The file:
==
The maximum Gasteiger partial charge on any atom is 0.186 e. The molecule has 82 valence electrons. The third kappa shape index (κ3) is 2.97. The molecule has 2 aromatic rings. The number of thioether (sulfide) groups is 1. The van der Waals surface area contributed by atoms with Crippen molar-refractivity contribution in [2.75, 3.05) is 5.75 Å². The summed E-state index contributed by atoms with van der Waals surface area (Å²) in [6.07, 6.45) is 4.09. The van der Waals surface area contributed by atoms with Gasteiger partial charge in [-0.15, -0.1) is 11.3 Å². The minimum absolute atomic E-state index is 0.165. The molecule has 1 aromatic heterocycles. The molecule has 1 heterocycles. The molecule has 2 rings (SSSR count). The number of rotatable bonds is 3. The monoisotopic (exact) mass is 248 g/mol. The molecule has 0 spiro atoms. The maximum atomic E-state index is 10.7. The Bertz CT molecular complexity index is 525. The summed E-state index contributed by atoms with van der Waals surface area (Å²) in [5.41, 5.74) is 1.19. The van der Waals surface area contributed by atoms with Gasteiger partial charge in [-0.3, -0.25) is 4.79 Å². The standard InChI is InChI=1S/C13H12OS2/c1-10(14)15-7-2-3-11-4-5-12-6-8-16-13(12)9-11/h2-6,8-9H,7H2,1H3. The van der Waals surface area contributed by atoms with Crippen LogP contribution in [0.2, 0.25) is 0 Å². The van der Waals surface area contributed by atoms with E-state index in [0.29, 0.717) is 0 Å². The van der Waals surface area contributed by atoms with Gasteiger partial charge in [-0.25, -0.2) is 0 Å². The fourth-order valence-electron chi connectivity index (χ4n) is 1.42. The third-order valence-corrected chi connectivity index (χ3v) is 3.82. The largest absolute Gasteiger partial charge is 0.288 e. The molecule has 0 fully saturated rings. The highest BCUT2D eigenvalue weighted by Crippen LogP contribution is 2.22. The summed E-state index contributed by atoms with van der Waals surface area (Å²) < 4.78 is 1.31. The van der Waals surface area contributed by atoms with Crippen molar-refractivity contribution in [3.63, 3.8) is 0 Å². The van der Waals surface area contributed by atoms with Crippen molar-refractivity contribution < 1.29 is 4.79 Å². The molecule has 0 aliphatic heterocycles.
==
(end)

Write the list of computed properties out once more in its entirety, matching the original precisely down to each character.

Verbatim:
The maximum Gasteiger partial charge on any atom is 0.186 e. The molecule has 82 valence electrons. The third kappa shape index (κ3) is 2.97. The molecule has 2 aromatic rings. The number of thioether (sulfide) groups is 1. The van der Waals surface area contributed by atoms with Crippen molar-refractivity contribution in [2.75, 3.05) is 5.75 Å². The summed E-state index contributed by atoms with van der Waals surface area (Å²) in [6.07, 6.45) is 4.09. The van der Waals surface area contributed by atoms with Gasteiger partial charge in [-0.15, -0.1) is 11.3 Å². The minimum absolute atomic E-state index is 0.165. The molecule has 1 aromatic heterocycles. The molecule has 1 heterocycles. The molecule has 2 rings (SSSR count). The number of rotatable bonds is 3. The monoisotopic (exact) mass is 248 g/mol. The molecule has 0 spiro atoms. The maximum atomic E-state index is 10.7. The Bertz CT molecular complexity index is 525. The summed E-state index contributed by atoms with van der Waals surface area (Å²) in [5.41, 5.74) is 1.19. The van der Waals surface area contributed by atoms with Gasteiger partial charge in [-0.3, -0.25) is 4.79 Å². The standard InChI is InChI=1S/C13H12OS2/c1-10(14)15-7-2-3-11-4-5-12-6-8-16-13(12)9-11/h2-6,8-9H,7H2,1H3. The van der Waals surface area contributed by atoms with Crippen LogP contribution in [0.2, 0.25) is 0 Å². The van der Waals surface area contributed by atoms with E-state index in [0.29, 0.717) is 0 Å². The van der Waals surface area contributed by atoms with Gasteiger partial charge in [-0.25, -0.2) is 0 Å². The fourth-order valence-electron chi connectivity index (χ4n) is 1.42. The third-order valence-corrected chi connectivity index (χ3v) is 3.82. The largest absolute Gasteiger partial charge is 0.288 e. The molecule has 0 fully saturated rings. The highest BCUT2D eigenvalue weighted by Crippen LogP contribution is 2.22. The summed E-state index contributed by atoms with van der Waals surface area (Å²) < 4.78 is 1.31. The van der Waals surface area contributed by atoms with Crippen molar-refractivity contribution in [3.63, 3.8) is 0 Å². The van der Waals surface area contributed by atoms with Crippen molar-refractivity contribution < 1.29 is 4.79 Å². The molecule has 0 aliphatic heterocycles.